There are two popular skinks with similar names out there. The blue-tongued skinks are members of the Australian and Indonesian genus Tiliqua.
The single most common species in the pet trade in the United States is the Northern blue-tongued skink (Tiliqua scincoides intermedia) while the Eastern (T. s. scincoides) is the most common skink in its native Australia.
However, there are also pink-tongued skinks (Cyclodomorphus gerrardii). Since they have such similar names and look similar, I will go over the differences and how to tell these two skinks apart.
Please note that I will be generalizing for blue-tongued skinks, but will focus on Australian species and note any major differences based on species.
The first thing to note about blue-tongued skinks is that they can get pretty big. They tend to be between 18 and 24 inches long as adults.
Pink-tongued skinks are rarely going to reach over 18 inches long at their full size. Pink-tongued skinks are lighter on average since they are smaller and more slender.
Adult Eastern blue-tongued skinks (T. scincoides scincoides) and Northerns (T. s. intermedia) tend to be a similar length but are much more hefty animals.
The most obvious difference between the two skinks is the tongue color. Pink-tongues always have pink tongues. Blue-tongued skinks have blue tongues, but they can look black.
Some color morphs can have lighter tongues or pink patches. Pink-tongued skinks tend to have a gray to light brown background color with dark bands.
Blue-tongued skinks tend to be some shade of brown or gray with darker markings, The exact pattern depends on the species and subspecies.
Blue-tongued skinks are omnivores. They eat a wide variety of fruit, vegetables, insects, and meat in the wild.
The only species that has a different diet is the shingleback, which eats primarily vegetables with a small number of insects or other small animals for protein.
Pink-tongued skinks have a much more specialized diet. They eat snails and slugs almost exclusively.
They have powerful jaws and strong, flat teeth that allow these skinks to easily crush snail shells and eat the animal itself.
They rarely will eat anything else.
This can make keeping them a challenge unless you can breed your own slugs or snails. Canned snails can be fed, but some skinks are picky.
Pink-tongued skinks are only found along the eastern coast of Australia. They prefer moist habitats and rarely live far from rainforests and similar humid woodlands.
Blue-tongued skinks live in wider habitats.
The common blue-tongued skink is found all over Australia. They tend to prefer middling to low humidity and high temperatures.
Indonesian species do prefer humid forests as well. Some species of blue-tongued skinks prefer hot areas such as Centralian skinks. Blotched skinks tend to like higher elevations, so they prefer lower temperatures and middling humidity.
5. Body Proportions
Blue-tongued skinks tend to be stocky with short legs. Most species are substantial animals. Shinglebacks are notably much thicker with robust limbs and a short, nubby tail.
Pink-tongued skinks have longer limbs with long claws. Pink-tongued skinks also have a prehensile tail. This means they can use their long, thin tail to hang onto branches as they climb.
Blue-tongued skinks are notoriously territorial. They all need to be housed separately even from a young age.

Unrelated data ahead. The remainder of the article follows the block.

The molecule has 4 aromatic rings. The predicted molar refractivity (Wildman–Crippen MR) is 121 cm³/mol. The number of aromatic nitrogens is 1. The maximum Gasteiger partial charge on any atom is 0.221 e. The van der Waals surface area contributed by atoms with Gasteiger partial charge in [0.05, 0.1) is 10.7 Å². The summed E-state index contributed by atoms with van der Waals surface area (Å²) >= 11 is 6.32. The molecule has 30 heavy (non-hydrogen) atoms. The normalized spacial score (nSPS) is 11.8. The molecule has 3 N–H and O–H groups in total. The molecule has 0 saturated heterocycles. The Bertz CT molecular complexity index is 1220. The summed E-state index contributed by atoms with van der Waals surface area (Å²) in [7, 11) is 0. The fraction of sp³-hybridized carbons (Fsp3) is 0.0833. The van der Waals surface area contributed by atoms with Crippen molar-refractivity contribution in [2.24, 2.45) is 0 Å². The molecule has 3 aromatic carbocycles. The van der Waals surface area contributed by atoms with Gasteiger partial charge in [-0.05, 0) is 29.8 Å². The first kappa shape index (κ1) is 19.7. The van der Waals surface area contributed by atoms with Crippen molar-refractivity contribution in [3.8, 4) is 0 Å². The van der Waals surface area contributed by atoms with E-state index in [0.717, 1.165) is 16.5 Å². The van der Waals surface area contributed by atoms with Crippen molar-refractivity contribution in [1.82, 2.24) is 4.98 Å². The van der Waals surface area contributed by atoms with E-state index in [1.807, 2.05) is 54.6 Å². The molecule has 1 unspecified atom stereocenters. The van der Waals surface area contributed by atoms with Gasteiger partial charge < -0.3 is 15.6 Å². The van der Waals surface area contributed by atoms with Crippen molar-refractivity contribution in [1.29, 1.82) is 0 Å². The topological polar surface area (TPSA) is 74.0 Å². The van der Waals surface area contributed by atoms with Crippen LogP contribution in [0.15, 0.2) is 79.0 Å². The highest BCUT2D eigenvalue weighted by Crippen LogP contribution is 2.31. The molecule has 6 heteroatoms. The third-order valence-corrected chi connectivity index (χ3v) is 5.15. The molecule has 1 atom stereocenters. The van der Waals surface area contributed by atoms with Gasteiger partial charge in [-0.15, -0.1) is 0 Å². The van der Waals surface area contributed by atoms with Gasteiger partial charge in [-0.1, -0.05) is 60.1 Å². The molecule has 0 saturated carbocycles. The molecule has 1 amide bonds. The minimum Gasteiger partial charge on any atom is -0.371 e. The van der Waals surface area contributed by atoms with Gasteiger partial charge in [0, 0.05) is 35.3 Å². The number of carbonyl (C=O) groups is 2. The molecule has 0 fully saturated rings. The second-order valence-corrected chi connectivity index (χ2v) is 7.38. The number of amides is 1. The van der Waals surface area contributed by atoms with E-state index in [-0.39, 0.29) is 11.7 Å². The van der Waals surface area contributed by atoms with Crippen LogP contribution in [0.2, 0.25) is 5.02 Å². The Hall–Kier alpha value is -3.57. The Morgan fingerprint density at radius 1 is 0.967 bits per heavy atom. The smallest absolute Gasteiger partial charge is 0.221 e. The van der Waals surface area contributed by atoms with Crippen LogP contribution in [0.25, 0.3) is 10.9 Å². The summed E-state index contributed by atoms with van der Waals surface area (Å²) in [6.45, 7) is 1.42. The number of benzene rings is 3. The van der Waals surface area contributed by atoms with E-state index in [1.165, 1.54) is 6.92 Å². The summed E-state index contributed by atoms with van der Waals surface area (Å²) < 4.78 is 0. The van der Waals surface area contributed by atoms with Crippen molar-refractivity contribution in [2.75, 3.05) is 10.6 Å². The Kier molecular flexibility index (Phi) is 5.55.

Females defend their territories while males will fight during the breeding season. Pink-tongued skinks are very good at climbing.
Even adults can be found climbing. Climbing into vegetation is a common method of avoiding predators.
Many of their major predators are terrestrial aside from birds. Most blue-tongued skinks are more terrestrial. Since they tend to have shorter limbs and claws, they cannot climb as well.
They will climb if given a chance, but they tend to prefer rocks and will rarely climb as high as a pink-tongued skink.
Both lizards are friendly when born in captivity.
Since most blue tongues are terrestrial, they need an enclosure with a large amount of floor space. 8 feet for a single skink is recommended.
It is also best not to house them together. They do appreciate climbing options, but they need easier climbing surfaces than anything else.
Pink tongues need a large enclosure, but they need more vertical space. They are semi-arboreal, so they should have a set-up like most other semi-arboreal lizards. Aim for thicker branches to help support the weight of the skink.
Pink-tongued skinks that are bought from a breeder in the United States are long-term captives and tend to be calm and easy to handle.
Captive Easterns are also generally calm and easy to handle. Northerns can be slightly more skittish. Most Indonesian species are defensive. True captive-bred animals will be calmer, but most animals on the market are either farm-bred, born from wild-caught gravid females, or wild-caught.
In general, pink-tongued skinks can be very good pets.
The biggest struggle tends to be the diet. They can be stubborn about eating other diets. If you can convince them to eat it, you can offer them other food mainly consisting of insects.
They heavily prefer invertebrates since the vast majority of their wild diet is slugs, snails, and other invertebrates. Repashy’s grub pie can work as an additional source of food if you struggle to find enough snails.
Canned snails can work, but escargot snails frequently have far too much sodium to be safe. Blue-tongued skinks are omnivores.
They can eat nearly anything and can be fed canned wet dog food if it is high-quality and made with as much of the whole animal as possible.
You should also add more vegetables to help make sure they have enough vegetation in the diet. This means that blue-tongued skinks tend to be easier to keep solely due to diet.
Blue-tongued skinks and pink-tongued skinks are very similar animals.
Which skink you prefer as a pet depends on what you want to feed your pet and what is available to you in your area.